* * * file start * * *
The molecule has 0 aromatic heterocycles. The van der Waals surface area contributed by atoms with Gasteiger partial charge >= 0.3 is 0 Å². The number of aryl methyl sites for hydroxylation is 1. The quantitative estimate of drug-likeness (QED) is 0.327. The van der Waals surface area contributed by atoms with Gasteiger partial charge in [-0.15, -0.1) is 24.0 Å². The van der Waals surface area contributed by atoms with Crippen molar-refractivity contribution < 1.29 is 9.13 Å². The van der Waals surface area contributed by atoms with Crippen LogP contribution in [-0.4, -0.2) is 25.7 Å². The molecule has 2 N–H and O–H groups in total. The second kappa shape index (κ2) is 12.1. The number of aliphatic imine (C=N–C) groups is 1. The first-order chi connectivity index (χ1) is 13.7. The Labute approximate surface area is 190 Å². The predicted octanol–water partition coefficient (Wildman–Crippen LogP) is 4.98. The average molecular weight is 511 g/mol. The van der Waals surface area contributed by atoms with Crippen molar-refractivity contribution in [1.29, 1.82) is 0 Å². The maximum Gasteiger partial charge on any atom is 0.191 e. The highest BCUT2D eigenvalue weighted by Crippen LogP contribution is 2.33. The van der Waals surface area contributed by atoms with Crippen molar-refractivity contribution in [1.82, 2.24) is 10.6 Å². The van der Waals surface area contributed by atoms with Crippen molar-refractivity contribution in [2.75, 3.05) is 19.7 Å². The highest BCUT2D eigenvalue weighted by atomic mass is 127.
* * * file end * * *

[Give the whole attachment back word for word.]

The molecule has 0 aromatic heterocycles. The van der Waals surface area contributed by atoms with Gasteiger partial charge >= 0.3 is 0 Å². The number of aryl methyl sites for hydroxylation is 1. The quantitative estimate of drug-likeness (QED) is 0.327. The van der Waals surface area contributed by atoms with Gasteiger partial charge in [-0.15, -0.1) is 24.0 Å². The van der Waals surface area contributed by atoms with Crippen molar-refractivity contribution < 1.29 is 9.13 Å². The van der Waals surface area contributed by atoms with Crippen LogP contribution in [-0.4, -0.2) is 25.7 Å². The molecule has 2 N–H and O–H groups in total. The second kappa shape index (κ2) is 12.1. The number of aliphatic imine (C=N–C) groups is 1. The first-order chi connectivity index (χ1) is 13.7. The Labute approximate surface area is 190 Å². The predicted octanol–water partition coefficient (Wildman–Crippen LogP) is 4.98. The average molecular weight is 511 g/mol. The van der Waals surface area contributed by atoms with Crippen molar-refractivity contribution in [1.29, 1.82) is 0 Å². The maximum Gasteiger partial charge on any atom is 0.191 e. The highest BCUT2D eigenvalue weighted by Crippen LogP contribution is 2.33. The van der Waals surface area contributed by atoms with Crippen molar-refractivity contribution in [1.82, 2.24) is 10.6 Å². The van der Waals surface area contributed by atoms with Crippen molar-refractivity contribution in [2.75, 3.05) is 19.7 Å². The highest BCUT2D eigenvalue weighted by atomic mass is 127.